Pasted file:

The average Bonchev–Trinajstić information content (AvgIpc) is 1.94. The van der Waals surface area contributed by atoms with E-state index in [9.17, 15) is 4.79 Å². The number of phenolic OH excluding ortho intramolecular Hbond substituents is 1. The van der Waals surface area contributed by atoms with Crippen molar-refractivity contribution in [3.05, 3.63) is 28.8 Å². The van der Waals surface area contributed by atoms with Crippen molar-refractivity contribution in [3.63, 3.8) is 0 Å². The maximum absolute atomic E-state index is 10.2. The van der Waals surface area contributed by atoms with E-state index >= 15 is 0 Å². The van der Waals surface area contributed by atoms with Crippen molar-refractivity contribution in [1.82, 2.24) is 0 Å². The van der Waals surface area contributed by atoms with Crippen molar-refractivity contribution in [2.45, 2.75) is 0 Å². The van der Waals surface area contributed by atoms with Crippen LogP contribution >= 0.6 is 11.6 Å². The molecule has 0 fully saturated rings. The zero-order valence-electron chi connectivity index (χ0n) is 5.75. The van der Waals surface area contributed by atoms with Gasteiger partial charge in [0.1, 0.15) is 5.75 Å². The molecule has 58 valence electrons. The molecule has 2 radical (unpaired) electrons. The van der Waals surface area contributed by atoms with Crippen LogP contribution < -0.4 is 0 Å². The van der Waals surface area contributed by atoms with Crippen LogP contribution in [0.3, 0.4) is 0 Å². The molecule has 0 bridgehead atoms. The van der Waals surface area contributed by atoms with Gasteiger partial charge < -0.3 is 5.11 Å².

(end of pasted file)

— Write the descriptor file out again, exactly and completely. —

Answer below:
The average Bonchev–Trinajstić information content (AvgIpc) is 1.94. The van der Waals surface area contributed by atoms with E-state index in [9.17, 15) is 4.79 Å². The number of phenolic OH excluding ortho intramolecular Hbond substituents is 1. The van der Waals surface area contributed by atoms with Crippen molar-refractivity contribution in [3.05, 3.63) is 28.8 Å². The van der Waals surface area contributed by atoms with Crippen molar-refractivity contribution in [3.63, 3.8) is 0 Å². The maximum absolute atomic E-state index is 10.2. The van der Waals surface area contributed by atoms with E-state index >= 15 is 0 Å². The van der Waals surface area contributed by atoms with Crippen molar-refractivity contribution in [1.82, 2.24) is 0 Å². The van der Waals surface area contributed by atoms with Crippen molar-refractivity contribution in [2.45, 2.75) is 0 Å². The van der Waals surface area contributed by atoms with Crippen LogP contribution >= 0.6 is 11.6 Å². The molecule has 0 fully saturated rings. The zero-order valence-electron chi connectivity index (χ0n) is 5.75. The van der Waals surface area contributed by atoms with Gasteiger partial charge in [0.1, 0.15) is 5.75 Å². The molecule has 58 valence electrons. The molecule has 2 radical (unpaired) electrons. The van der Waals surface area contributed by atoms with Crippen LogP contribution < -0.4 is 0 Å². The van der Waals surface area contributed by atoms with Crippen LogP contribution in [0.3, 0.4) is 0 Å². The molecule has 0 bridgehead atoms. The van der Waals surface area contributed by atoms with Gasteiger partial charge < -0.3 is 5.11 Å².